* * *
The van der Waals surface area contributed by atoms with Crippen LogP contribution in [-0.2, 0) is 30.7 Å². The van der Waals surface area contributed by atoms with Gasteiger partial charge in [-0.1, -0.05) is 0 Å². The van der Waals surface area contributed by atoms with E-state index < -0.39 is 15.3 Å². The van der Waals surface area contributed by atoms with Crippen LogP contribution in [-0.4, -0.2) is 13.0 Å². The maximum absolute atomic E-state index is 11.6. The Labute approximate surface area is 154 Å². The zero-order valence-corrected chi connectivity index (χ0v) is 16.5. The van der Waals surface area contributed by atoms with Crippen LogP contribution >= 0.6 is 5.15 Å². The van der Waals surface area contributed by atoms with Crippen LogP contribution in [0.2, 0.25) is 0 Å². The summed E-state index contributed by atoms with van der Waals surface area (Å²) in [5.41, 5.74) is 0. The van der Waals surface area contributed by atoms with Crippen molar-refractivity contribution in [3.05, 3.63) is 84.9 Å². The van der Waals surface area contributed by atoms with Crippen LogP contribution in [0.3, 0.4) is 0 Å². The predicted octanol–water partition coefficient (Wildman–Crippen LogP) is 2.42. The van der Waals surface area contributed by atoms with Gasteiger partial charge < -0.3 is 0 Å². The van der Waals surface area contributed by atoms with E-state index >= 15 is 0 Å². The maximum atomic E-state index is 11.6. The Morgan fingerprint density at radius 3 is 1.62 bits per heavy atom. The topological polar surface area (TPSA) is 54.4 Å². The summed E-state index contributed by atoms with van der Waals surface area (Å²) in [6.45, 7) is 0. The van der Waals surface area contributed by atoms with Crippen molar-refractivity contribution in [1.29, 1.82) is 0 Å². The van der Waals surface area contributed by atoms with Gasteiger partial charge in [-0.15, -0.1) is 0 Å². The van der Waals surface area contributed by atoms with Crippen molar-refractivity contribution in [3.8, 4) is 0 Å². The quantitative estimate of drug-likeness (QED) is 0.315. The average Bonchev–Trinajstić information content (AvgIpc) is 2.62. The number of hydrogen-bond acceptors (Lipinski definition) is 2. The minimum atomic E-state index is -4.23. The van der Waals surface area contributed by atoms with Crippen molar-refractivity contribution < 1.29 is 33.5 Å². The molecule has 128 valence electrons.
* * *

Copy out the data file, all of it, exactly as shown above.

The van der Waals surface area contributed by atoms with Crippen LogP contribution in [-0.2, 0) is 30.7 Å². The van der Waals surface area contributed by atoms with Gasteiger partial charge in [-0.1, -0.05) is 0 Å². The van der Waals surface area contributed by atoms with E-state index < -0.39 is 15.3 Å². The van der Waals surface area contributed by atoms with Crippen LogP contribution in [-0.4, -0.2) is 13.0 Å². The maximum absolute atomic E-state index is 11.6. The Labute approximate surface area is 154 Å². The zero-order valence-corrected chi connectivity index (χ0v) is 16.5. The van der Waals surface area contributed by atoms with Crippen LogP contribution >= 0.6 is 5.15 Å². The van der Waals surface area contributed by atoms with Crippen LogP contribution in [0.2, 0.25) is 0 Å². The summed E-state index contributed by atoms with van der Waals surface area (Å²) in [5.41, 5.74) is 0. The van der Waals surface area contributed by atoms with Crippen molar-refractivity contribution in [3.05, 3.63) is 84.9 Å². The van der Waals surface area contributed by atoms with Crippen LogP contribution in [0.3, 0.4) is 0 Å². The predicted octanol–water partition coefficient (Wildman–Crippen LogP) is 2.42. The van der Waals surface area contributed by atoms with Gasteiger partial charge < -0.3 is 0 Å². The van der Waals surface area contributed by atoms with E-state index >= 15 is 0 Å². The maximum atomic E-state index is 11.6. The Morgan fingerprint density at radius 3 is 1.62 bits per heavy atom. The topological polar surface area (TPSA) is 54.4 Å². The summed E-state index contributed by atoms with van der Waals surface area (Å²) in [6.45, 7) is 0. The van der Waals surface area contributed by atoms with Crippen molar-refractivity contribution in [1.29, 1.82) is 0 Å². The van der Waals surface area contributed by atoms with Gasteiger partial charge in [-0.15, -0.1) is 0 Å². The van der Waals surface area contributed by atoms with Crippen molar-refractivity contribution in [3.8, 4) is 0 Å². The quantitative estimate of drug-likeness (QED) is 0.315. The average Bonchev–Trinajstić information content (AvgIpc) is 2.62. The number of hydrogen-bond acceptors (Lipinski definition) is 2. The minimum atomic E-state index is -4.23. The van der Waals surface area contributed by atoms with Crippen molar-refractivity contribution < 1.29 is 33.5 Å². The molecule has 128 valence electrons.